Maraseni, Tek N. and Cockfield, Geoff and Apan, Armando (2007) A comparison of greenhouse gas emissions from inputs into farm enterprises in Southeast Queensland, Australia. Journal of Environmental Science and Health. Part A: Toxic Hazardous Substances and Environmental Engineering, 42 (1). pp. 11-18. ISSN 1093-4529
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Official URL: http://dx.doi.org/10.1080/10934520601015354
Identification Number or DOI: doi: 10.1080/10934520601015354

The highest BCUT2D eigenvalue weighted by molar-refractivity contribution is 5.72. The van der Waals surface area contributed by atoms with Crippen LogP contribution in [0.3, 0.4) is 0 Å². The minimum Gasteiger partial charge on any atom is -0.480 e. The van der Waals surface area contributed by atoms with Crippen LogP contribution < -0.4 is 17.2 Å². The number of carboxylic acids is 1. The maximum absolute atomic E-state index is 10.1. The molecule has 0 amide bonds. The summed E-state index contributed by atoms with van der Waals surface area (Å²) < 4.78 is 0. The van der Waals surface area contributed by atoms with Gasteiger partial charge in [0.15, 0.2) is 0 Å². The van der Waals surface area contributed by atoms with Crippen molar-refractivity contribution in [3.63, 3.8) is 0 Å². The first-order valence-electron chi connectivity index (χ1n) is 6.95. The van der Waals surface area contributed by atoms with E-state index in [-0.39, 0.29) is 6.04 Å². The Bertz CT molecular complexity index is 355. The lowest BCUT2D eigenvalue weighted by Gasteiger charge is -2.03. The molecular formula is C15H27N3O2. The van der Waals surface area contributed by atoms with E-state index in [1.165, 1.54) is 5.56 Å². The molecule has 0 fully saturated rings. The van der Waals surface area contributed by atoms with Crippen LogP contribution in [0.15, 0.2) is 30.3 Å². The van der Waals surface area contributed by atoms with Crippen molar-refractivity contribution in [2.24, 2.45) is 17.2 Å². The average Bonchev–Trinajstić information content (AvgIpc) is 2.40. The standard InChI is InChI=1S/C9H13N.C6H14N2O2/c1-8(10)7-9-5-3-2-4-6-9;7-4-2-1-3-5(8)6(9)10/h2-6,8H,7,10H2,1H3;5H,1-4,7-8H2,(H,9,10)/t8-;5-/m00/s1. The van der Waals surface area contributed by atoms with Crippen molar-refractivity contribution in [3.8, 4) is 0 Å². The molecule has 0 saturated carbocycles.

One of the assumptions underlying efforts to convert cropping land, especially marginal crop land, to plantations is that there will be a net reduction in greenhouse gas emissions, with a gas 'sink' replacing a high energy system in which the breakdown of biomass is routinely accelerated to prepare for new crops. This research, based on case studies in Kingaroy in south-east Queensland, compares the amount of greenhouse gas (GHGs) emissions from a peanut/maize crop rotation, a pasture system for beef production and a spotted gum (Corymbia citriodora) timber plantation. Three production inputs, fuel, farm machinery and agrochemicals (fertilizer, pesticides and herbicides) are considered. The study extends beyond the farm gate to include packing and transportation and the time period is 30 years. The results suggest that replacing the crops with plantations would indeed reduce emissions but that a pasture system would have even lower net emissions. These findings cast some doubt on the case for farm forestry as a relatively effective means of ameliorating greenhouse gas emissions.
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